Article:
Rust with Dart(Flutter): The efficient way to pass around big objects while following Rust's memory management and Dart's GC?


Dart is the language used by Flutter. It has GC, and is AOT compiled in the production environment. We can use Dart FFI to let Dart communicate with Rust via "extern C"-like things.

We can also use Dart_PostCObject from Rust to give an array of bytes from Rust to Dart. If we want, we do not need to copy the whole array, but can use the type called "ExternalTypedData". More details can be found in the example: provide helpers (or samples) for zero-overhead non-leaking bytes transfer between isolates in ffi · Issue #47270 · dart-lang/sdk · GitHub

Also, some information can be found (partially) at How to pass huge objects across isolates and/or ffi, without huge memory and cpu footprint? · Issue #1862 · dart-lang/language · GitHub if you are interested.


The problem setup: I have a Flutter app. I have some Rust code computing big images and talk to Flutter/Dart via FFI. For example, a typical call is:

  • Flutter calls Rust's ffi_create_an_image()
  • Rust's ffi_create_an_image spawns (for simplicity) a new thread, and let that thread to do heavy work of generating a big image (say, rust_worker_thread_create_an_image). But the ffi_create_an_image function returns immediately, thus Flutter will not be blocked.
  • After some time, rust_worker_thread_create_an_image() is finished. It uses Dart_PostCObject to post the image as an externalized typed data to Flutter, and Flutter can display it by receiving it in ReceivePort and use it to render the UI.

Now comes the problem: I want that big image to be manipulated later on again. Let's say, make it rotated by the angle given by the user via a text field in the UI (for simplicity).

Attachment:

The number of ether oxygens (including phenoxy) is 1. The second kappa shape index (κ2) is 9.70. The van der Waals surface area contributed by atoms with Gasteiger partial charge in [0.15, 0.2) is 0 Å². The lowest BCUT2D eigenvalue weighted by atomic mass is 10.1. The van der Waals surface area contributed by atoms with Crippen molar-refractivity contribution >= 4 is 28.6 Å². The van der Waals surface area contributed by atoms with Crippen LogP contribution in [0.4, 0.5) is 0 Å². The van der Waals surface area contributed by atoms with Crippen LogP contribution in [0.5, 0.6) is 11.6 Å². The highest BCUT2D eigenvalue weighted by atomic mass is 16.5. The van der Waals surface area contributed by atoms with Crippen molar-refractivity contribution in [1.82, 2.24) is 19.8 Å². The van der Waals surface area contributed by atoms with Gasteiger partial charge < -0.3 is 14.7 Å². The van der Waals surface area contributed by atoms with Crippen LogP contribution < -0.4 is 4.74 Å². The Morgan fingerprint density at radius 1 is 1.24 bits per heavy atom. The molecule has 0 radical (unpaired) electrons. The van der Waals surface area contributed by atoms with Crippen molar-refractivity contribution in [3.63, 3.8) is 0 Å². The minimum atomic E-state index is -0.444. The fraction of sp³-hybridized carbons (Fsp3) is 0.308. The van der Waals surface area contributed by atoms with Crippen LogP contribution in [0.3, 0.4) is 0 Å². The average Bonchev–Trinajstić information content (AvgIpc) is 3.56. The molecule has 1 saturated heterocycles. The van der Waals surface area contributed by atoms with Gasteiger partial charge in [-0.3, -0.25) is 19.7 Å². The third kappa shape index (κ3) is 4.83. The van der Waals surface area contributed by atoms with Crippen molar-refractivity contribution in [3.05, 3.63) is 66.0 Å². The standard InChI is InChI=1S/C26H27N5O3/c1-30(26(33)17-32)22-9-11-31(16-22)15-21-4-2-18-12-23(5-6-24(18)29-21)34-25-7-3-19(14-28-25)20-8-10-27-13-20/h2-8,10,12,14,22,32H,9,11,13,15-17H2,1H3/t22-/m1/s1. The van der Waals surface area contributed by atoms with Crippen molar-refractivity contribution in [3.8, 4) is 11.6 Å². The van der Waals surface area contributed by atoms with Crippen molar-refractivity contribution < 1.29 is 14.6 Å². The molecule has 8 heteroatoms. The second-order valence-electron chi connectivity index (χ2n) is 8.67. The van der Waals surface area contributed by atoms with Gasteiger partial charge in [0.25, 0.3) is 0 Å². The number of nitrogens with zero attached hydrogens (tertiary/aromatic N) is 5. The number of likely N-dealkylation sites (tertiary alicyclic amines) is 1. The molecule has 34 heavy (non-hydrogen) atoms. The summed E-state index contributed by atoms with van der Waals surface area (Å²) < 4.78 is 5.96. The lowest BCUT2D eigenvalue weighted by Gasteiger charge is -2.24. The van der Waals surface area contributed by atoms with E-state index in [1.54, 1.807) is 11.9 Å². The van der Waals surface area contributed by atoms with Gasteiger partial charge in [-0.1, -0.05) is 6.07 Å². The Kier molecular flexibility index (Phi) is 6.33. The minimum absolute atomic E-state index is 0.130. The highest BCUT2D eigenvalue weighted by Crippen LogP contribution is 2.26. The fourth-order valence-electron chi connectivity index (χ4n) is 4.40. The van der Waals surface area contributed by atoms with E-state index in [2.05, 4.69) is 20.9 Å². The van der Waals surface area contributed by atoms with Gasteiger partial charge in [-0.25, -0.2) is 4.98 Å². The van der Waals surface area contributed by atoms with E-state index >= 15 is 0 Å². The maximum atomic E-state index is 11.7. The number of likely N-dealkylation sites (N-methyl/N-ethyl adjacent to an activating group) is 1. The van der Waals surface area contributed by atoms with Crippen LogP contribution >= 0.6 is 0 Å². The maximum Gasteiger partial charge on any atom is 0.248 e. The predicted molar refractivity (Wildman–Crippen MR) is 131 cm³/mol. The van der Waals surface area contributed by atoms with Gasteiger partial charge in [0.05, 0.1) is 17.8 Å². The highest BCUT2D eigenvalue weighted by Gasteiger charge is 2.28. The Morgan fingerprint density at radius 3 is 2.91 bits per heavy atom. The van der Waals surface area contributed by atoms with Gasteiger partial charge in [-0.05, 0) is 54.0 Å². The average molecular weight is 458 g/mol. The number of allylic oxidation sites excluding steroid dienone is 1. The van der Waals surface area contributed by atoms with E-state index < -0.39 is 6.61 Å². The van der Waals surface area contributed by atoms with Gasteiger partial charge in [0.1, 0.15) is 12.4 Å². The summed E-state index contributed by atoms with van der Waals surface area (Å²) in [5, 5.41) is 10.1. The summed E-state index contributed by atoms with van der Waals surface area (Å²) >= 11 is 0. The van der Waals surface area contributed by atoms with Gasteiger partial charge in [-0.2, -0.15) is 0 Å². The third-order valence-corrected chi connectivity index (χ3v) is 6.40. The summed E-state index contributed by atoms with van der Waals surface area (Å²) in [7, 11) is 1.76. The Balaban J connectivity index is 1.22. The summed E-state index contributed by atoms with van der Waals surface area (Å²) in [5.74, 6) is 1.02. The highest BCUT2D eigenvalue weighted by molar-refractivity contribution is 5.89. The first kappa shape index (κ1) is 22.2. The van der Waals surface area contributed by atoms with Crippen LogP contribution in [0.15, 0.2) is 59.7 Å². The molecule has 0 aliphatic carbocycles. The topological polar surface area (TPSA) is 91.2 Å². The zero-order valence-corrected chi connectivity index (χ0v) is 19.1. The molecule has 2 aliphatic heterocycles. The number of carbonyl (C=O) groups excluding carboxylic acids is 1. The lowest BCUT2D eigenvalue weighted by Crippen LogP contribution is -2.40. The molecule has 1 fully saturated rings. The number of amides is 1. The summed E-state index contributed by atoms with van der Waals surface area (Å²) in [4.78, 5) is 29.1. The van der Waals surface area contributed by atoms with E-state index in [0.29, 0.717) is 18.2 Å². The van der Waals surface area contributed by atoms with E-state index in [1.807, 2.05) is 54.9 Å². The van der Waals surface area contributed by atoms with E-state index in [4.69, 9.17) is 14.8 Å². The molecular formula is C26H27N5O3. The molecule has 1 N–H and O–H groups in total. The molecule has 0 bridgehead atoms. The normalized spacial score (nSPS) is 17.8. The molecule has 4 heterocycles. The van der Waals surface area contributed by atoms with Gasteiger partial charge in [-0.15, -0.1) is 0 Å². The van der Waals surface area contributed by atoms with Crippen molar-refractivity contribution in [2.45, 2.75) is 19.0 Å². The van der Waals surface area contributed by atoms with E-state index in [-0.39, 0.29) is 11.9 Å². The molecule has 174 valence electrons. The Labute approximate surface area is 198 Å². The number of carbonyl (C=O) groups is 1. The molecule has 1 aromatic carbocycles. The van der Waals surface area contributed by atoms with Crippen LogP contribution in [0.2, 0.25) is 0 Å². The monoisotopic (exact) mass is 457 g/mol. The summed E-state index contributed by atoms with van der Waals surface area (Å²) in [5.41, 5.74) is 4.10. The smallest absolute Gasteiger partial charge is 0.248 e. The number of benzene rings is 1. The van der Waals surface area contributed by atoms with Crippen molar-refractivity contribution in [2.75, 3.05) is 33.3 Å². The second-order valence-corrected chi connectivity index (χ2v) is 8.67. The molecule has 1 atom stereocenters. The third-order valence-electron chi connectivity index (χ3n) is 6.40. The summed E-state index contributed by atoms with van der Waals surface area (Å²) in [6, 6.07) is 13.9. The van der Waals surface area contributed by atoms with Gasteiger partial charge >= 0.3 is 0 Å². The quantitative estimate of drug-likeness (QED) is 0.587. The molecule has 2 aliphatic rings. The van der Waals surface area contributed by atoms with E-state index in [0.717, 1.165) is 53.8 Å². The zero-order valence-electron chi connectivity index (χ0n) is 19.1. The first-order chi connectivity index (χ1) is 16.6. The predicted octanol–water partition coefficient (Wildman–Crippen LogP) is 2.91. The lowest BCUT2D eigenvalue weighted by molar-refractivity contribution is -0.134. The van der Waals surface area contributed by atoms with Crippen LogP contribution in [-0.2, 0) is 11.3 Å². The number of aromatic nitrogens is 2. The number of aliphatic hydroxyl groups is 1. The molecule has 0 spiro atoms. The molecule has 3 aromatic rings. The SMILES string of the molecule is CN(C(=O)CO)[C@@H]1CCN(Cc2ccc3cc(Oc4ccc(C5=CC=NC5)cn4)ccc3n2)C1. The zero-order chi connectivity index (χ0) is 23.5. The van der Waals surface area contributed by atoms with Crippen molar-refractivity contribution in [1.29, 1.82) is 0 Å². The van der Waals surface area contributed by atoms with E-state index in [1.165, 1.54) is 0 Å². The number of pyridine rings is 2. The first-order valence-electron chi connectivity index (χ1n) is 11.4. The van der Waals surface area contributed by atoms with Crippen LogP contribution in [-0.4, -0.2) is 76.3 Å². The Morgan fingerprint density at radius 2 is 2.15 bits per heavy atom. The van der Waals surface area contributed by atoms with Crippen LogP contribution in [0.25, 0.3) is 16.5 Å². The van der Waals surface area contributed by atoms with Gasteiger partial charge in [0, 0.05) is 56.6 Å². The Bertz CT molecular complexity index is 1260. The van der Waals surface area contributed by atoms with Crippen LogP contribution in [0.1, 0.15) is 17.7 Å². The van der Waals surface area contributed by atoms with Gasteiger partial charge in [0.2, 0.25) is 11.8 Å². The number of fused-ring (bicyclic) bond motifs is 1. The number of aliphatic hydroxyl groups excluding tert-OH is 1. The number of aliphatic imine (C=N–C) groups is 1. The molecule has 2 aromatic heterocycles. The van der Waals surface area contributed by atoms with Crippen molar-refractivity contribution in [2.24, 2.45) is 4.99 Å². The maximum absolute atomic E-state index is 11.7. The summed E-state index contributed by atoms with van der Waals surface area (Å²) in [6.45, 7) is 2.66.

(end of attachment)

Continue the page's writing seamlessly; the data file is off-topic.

Naive method is to copy the Uint8List to a region of memory allocated in Rust (suggested in dart-lang/language#1862), and pass it to Rust. But you see, we introduce one extra memory copy here.

Is it suggested (How to pass huge objects across isolates and/or ffi, without huge memory and cpu footprint? · Issue #1862 · dart-lang/language · GitHub) that I can use finalizers. But how should I do that with Rust's memory management system?

And moreover, how to deal with the mutability system? You know, after putting into an externalized typed data, the bytes corresponding to the array in memory can be changed freely without any constraints in Dart. But with Rust's mutability system, we know we should only have at most one guy who holds a mutable reference. Indeed, even if we do not think about the mutability system, but only consider common sense, it is still wrong: The memory can be modified by Dart/Flutter whenever we want; at the same time, it can also be modified (or at least read) by Rust code. This is race condition.

I come up with a naive way: if it is alive in externalized typed data (i.e. finalizer is not called yet), I should not use it in Rust. But this is silly, because Dart GC can happen very late after seconds, and before it is GCed, the finalizers will never be called, even if the pointer is already passed to Rust.

Thanks for any suggestions! I feel that the people in Rust forum are so expert and powerful.

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